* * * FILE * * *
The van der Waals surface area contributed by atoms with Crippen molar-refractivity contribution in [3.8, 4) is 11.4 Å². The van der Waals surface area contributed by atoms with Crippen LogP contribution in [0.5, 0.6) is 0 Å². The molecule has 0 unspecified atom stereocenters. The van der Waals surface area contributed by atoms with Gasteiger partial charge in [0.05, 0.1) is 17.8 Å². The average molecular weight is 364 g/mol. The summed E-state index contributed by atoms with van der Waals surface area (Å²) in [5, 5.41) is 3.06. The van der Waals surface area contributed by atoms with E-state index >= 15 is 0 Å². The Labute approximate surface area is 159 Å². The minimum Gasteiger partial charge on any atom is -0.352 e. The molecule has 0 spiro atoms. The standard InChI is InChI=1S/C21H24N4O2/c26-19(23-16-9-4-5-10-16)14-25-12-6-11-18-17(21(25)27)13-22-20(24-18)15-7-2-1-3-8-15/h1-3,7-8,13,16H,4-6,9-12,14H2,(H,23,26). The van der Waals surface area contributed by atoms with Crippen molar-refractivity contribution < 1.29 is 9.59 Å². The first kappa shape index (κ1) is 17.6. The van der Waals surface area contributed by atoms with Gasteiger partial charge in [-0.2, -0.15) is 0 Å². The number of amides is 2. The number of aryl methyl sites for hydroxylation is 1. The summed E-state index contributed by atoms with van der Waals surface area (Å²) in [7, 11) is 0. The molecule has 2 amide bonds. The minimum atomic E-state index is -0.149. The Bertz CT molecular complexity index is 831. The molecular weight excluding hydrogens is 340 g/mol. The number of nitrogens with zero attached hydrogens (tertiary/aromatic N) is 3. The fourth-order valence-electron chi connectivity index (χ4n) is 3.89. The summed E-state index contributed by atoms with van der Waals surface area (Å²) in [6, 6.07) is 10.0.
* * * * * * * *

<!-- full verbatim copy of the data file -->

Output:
The van der Waals surface area contributed by atoms with Crippen molar-refractivity contribution in [3.8, 4) is 11.4 Å². The van der Waals surface area contributed by atoms with Crippen LogP contribution in [0.5, 0.6) is 0 Å². The molecule has 0 unspecified atom stereocenters. The van der Waals surface area contributed by atoms with Gasteiger partial charge in [0.05, 0.1) is 17.8 Å². The average molecular weight is 364 g/mol. The summed E-state index contributed by atoms with van der Waals surface area (Å²) in [5, 5.41) is 3.06. The van der Waals surface area contributed by atoms with E-state index >= 15 is 0 Å². The Labute approximate surface area is 159 Å². The minimum Gasteiger partial charge on any atom is -0.352 e. The molecule has 0 spiro atoms. The standard InChI is InChI=1S/C21H24N4O2/c26-19(23-16-9-4-5-10-16)14-25-12-6-11-18-17(21(25)27)13-22-20(24-18)15-7-2-1-3-8-15/h1-3,7-8,13,16H,4-6,9-12,14H2,(H,23,26). The van der Waals surface area contributed by atoms with Crippen molar-refractivity contribution < 1.29 is 9.59 Å². The first kappa shape index (κ1) is 17.6. The van der Waals surface area contributed by atoms with Gasteiger partial charge in [-0.2, -0.15) is 0 Å². The number of amides is 2. The number of aryl methyl sites for hydroxylation is 1. The summed E-state index contributed by atoms with van der Waals surface area (Å²) in [7, 11) is 0. The molecule has 2 amide bonds. The minimum atomic E-state index is -0.149. The Bertz CT molecular complexity index is 831. The molecular weight excluding hydrogens is 340 g/mol. The number of nitrogens with zero attached hydrogens (tertiary/aromatic N) is 3. The fourth-order valence-electron chi connectivity index (χ4n) is 3.89. The summed E-state index contributed by atoms with van der Waals surface area (Å²) in [6, 6.07) is 10.0.